After facing criticism and threats for attacking vessels in the Red Sea, the Houthis announced a halt on naval military activity. The ceasefire will take place from August 1 to 15, according to Houthi leader Mohammed al-Houthi, who said this period could be extended with the cooperation of the coalition.
UNICEF called for a halt to the destruction of civilian infrastructure and water facilities. The statement references the coalition's bombing of a sanitation center and water station last week.
UN Special Envoy Martin Griffiths announced Thursday that warring sides will be invited to Geneva in September to discuss a framework for peace negotiations. The discussions will also include confidence-building measures, including the release of prisoners.
Mortar shells in Hudaydah killed 55 and injured 170. A neighborhood, fish market, and the largest hospital in Yemen, al-Thawra, were all struck. The shells were launched from the ground, however it is unclear who is responsible. Coalition spokesman Col. Turki al-Malki blamed the attacks on the Houthis, claiming only they were within mortar range. The Houthis continue to reject this.
WHO warned of a third cholera epidemic based on recent data. The organization called on all parties to “lay down arms” to allow for a mass vaccination campaign.
The UN Population Fund reported that pregnant women are at “extreme risk” due in large part to the destruction of key health facilities. The maternal mortality rate has more than doubled from its 2015 rate of 385 deaths per 100,000 births.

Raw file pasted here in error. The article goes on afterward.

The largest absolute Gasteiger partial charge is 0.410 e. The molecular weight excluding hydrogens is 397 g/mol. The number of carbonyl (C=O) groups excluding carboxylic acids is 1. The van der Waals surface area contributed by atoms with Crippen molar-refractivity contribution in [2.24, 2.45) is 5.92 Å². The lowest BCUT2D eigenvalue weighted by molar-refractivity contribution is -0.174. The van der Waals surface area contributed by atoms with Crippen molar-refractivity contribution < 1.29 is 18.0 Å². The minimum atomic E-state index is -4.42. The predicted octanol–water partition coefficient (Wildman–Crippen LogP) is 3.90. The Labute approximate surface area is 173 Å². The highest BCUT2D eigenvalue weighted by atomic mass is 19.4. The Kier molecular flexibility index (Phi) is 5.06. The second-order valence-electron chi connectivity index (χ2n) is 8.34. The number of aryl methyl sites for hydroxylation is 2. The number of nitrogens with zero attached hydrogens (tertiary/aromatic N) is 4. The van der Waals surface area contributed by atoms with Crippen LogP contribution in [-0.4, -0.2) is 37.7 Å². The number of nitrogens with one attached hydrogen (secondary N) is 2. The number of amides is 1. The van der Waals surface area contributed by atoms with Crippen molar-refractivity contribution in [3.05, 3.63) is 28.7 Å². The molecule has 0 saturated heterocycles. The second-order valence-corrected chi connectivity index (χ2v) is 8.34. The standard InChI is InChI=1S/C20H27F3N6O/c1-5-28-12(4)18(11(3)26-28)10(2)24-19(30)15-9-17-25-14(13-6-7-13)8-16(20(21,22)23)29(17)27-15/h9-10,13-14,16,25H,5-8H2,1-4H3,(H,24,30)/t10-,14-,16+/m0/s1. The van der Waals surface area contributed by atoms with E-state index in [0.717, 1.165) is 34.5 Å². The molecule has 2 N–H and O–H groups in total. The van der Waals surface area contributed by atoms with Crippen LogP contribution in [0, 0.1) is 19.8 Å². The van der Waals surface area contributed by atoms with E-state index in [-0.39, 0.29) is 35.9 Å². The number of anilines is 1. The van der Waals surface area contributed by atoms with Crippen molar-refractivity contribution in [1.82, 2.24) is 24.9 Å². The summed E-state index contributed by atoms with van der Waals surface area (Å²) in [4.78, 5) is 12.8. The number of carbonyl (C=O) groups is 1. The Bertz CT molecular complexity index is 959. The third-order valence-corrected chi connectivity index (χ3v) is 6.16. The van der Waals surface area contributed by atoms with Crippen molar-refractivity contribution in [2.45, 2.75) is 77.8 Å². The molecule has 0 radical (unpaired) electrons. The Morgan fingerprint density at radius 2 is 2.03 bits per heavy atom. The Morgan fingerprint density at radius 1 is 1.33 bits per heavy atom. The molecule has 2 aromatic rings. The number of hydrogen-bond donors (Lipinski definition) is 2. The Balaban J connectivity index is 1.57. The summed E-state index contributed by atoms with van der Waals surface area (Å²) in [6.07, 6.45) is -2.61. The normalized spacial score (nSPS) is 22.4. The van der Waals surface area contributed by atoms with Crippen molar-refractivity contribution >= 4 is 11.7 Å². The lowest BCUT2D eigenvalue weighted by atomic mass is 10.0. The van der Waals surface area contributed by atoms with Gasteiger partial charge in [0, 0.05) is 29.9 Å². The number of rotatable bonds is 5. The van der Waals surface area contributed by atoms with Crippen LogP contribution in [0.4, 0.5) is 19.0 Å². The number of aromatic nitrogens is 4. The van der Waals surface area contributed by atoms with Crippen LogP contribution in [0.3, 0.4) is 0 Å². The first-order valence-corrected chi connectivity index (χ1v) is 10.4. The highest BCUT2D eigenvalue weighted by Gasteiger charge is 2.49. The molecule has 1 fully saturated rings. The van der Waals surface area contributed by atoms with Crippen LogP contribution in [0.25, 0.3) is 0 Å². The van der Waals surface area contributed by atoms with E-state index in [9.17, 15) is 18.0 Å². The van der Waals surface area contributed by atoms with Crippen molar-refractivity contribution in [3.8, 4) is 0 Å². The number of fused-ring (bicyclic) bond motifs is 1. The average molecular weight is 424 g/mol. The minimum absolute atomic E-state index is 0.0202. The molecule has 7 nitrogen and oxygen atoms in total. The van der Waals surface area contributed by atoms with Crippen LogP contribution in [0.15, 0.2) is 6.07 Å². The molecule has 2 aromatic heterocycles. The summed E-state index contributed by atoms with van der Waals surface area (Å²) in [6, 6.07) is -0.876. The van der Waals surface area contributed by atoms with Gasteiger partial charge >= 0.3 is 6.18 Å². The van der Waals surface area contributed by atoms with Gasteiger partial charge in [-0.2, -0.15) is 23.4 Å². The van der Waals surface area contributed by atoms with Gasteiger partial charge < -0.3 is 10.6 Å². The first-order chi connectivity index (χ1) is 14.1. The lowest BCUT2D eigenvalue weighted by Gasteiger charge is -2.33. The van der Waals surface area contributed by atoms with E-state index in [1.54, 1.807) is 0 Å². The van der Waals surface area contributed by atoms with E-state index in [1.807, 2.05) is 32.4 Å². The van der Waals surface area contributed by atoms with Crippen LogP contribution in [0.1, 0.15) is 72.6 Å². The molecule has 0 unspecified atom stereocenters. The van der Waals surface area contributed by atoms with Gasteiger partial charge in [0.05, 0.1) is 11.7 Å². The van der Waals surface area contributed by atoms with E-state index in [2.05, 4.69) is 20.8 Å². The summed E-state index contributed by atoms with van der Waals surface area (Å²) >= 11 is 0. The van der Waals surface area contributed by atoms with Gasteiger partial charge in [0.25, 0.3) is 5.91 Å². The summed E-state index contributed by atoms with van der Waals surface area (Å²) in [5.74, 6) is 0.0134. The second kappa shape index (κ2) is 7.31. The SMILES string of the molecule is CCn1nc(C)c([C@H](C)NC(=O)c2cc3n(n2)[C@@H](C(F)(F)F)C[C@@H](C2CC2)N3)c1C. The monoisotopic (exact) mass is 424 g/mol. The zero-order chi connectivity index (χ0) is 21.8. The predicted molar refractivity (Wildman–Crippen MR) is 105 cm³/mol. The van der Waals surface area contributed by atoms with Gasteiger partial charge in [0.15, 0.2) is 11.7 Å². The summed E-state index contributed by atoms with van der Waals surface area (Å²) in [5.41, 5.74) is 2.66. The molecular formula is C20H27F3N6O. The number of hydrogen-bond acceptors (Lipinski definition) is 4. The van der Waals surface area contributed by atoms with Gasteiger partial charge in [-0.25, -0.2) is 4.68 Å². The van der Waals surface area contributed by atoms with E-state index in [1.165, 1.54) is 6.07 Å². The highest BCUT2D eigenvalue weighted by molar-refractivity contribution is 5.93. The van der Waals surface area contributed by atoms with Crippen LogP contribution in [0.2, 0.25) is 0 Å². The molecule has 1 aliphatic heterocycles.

An Emirati News Agency report discussed the efforts of the Saudi Project for Landmine Clearance to make Yemen landmine free and support Yemenis in removing the mines independently. One million mines have been placed since 2015, and 1,194 civilians have been killed.
Fighting in Hudaydah over the last two days has killed 80, Yemeni officials report. Another 100 have been wounded in al-Durayhimi by fighting and coalition airstrikes.
An AP investigation revealed the extent of ties between coalition states and al-Qaeda. Al-Qaeda fighters were paid to leave key cities and recruited by anti-Houthi militias. A number of people with known ties to AQAP have been appointed to important positions by President Hadi, and the UAE allegedly provides money and weapons to AQAP-linked fighting groups. While the Pentagon has vehemently denied complicity with al-Qaeda, interviews with Yemeni officials and al-Qaeda members have highlighted the shared interests of the US-backed coalition and AQAP in the conflict.